Pathophysiology of pulmonary edema

A force imbalance resulting in filtration rates which can no longer be accommodated by tissue fluid clearance mechanisms may be caused by the following.

1. An increased hydrostatic gradient secondary to the increased left atrial pressure of acute heart failure and fluid overload.

2. A decreased oncotic gradient which may be the result of protein dilution with crystalloid solutions or the result of increased vascular membrane permeability to protein—the 'capillary leak or injury'. In the lung, both the capillary and alveolar membrane may be injured.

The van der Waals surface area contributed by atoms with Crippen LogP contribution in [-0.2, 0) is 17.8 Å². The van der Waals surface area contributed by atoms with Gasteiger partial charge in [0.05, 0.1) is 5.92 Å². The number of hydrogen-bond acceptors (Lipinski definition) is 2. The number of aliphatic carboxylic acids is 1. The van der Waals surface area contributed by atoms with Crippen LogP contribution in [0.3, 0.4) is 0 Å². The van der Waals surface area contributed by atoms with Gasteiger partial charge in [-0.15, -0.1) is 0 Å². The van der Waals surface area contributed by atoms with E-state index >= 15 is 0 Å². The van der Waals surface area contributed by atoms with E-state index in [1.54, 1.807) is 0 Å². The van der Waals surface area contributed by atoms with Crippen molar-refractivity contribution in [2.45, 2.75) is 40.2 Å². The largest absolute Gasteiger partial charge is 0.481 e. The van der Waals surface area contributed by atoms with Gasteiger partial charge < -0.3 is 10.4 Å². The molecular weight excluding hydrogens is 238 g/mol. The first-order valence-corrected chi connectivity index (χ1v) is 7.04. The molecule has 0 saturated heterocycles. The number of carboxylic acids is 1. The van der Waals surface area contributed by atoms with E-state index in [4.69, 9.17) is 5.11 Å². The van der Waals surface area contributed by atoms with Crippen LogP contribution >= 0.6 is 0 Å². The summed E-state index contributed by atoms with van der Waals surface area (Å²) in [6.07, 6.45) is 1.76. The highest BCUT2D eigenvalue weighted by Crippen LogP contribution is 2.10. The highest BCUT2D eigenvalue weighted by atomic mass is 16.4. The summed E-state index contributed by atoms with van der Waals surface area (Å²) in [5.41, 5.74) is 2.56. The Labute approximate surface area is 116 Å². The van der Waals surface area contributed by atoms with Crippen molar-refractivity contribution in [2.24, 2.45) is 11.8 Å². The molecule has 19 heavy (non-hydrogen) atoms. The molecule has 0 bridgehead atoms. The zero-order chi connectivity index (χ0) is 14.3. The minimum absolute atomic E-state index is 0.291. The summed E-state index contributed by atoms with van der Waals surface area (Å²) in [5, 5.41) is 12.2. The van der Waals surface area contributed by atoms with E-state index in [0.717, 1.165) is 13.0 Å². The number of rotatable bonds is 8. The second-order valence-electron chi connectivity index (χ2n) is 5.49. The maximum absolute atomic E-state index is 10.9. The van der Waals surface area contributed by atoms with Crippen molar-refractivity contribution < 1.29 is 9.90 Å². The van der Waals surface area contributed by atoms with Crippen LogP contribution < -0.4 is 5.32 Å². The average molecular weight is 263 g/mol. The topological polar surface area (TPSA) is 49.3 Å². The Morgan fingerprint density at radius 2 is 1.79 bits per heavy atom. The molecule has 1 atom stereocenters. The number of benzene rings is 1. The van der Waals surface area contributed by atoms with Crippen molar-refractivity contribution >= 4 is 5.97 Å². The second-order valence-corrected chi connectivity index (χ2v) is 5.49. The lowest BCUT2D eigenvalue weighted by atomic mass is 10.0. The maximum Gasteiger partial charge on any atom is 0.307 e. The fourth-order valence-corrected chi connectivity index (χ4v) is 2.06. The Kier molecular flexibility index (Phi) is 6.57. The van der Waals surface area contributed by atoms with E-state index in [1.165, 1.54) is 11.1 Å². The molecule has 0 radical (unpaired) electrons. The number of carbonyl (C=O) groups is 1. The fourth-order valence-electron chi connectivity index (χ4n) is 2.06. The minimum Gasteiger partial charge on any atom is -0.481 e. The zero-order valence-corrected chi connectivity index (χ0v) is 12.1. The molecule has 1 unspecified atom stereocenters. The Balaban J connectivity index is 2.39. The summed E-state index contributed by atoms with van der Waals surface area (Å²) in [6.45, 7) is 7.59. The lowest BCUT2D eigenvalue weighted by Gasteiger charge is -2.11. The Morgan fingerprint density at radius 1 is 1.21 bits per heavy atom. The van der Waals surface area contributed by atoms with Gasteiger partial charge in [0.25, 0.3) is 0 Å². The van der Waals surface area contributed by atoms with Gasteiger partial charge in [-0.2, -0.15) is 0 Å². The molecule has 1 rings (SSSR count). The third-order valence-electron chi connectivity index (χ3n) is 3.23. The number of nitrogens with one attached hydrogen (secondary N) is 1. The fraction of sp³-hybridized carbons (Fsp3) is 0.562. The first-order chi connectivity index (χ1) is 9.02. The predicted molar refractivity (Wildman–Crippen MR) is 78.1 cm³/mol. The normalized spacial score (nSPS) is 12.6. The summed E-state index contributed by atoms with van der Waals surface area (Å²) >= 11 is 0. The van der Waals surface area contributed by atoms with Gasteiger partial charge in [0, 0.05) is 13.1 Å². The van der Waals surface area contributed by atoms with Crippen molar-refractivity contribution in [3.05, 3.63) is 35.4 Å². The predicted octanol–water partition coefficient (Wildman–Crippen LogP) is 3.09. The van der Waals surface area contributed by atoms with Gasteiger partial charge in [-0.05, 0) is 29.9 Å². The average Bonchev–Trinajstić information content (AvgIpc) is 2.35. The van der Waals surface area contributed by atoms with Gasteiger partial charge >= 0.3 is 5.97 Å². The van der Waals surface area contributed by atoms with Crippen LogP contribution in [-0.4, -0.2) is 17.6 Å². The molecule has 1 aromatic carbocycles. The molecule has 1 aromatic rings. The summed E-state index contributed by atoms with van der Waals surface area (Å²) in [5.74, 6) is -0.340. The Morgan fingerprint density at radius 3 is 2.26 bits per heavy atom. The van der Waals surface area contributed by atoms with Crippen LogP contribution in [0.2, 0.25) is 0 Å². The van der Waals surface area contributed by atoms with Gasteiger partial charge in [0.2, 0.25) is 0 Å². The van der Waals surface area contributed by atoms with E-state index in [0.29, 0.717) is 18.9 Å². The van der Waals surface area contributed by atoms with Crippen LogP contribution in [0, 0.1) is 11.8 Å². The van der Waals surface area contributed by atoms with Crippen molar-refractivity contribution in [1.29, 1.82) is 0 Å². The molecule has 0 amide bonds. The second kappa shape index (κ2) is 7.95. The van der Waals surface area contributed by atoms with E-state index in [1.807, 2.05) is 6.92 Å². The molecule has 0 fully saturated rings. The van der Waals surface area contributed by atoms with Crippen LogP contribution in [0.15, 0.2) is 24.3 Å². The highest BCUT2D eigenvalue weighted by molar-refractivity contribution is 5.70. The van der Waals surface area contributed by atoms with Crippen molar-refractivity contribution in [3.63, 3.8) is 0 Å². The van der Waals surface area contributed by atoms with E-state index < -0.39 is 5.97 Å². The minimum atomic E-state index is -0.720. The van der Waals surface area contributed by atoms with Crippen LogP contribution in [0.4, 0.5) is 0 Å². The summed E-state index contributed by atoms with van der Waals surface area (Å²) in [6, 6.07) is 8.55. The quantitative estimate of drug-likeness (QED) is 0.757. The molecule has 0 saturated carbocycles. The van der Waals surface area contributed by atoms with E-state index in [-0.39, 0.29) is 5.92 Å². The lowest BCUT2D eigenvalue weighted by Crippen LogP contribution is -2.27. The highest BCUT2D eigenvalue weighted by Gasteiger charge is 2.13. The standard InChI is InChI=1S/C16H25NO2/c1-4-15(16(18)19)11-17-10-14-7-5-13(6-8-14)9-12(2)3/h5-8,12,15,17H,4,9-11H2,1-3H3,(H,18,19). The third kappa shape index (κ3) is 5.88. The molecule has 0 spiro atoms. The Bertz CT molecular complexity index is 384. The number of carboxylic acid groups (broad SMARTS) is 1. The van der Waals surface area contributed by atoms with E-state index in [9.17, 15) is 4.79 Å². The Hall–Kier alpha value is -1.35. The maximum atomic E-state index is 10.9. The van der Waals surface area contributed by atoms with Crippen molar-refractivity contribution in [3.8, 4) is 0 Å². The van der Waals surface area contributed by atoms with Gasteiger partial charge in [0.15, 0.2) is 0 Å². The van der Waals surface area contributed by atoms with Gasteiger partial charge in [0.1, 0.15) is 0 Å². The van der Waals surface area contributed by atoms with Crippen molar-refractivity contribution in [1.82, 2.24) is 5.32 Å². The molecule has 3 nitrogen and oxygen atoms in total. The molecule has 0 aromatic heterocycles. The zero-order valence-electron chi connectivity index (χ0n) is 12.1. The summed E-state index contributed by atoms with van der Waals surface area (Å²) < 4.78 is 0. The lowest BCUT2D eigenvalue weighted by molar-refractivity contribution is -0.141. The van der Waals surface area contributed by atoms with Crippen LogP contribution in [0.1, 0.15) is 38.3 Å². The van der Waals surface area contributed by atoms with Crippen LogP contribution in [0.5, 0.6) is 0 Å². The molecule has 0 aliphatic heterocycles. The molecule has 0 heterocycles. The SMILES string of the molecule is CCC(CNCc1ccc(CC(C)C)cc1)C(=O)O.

These basic mechanisms are used on a daily basis to assist in the differential diagnosis, which remains one of exclusion. Pulmonary edema with normal or low pulmonary artery wedge pressure (a clinical measurement of left atrial pressure) points the diagnosis towards capillary leak. This approach can be misleading. Several hours may be required for edema to clear after the hydrostatic gradient has been normalized ( Mayers...eLal:.198Z). This is particularly likely in patients who have been acutely resuscitated with large volumes of crystalloid solutions. The hydrostatic gradients may be high due to the volume infusion. In addition, protein dilution decreases the gradient opposing edema formation and edema quickly ensues. By the time that patients are admitted to the intensive care unit for treatment of respiratory failure, the left atrial pressure may be normal but no capillary lesion may be present. Edema may resolve in 48 h. Until a direct methodology to diagnose capillary leak is developed, it is impossible to know whether such patients had a quickly resolving capillary injury or a slowly resolving hydrostatic edema.

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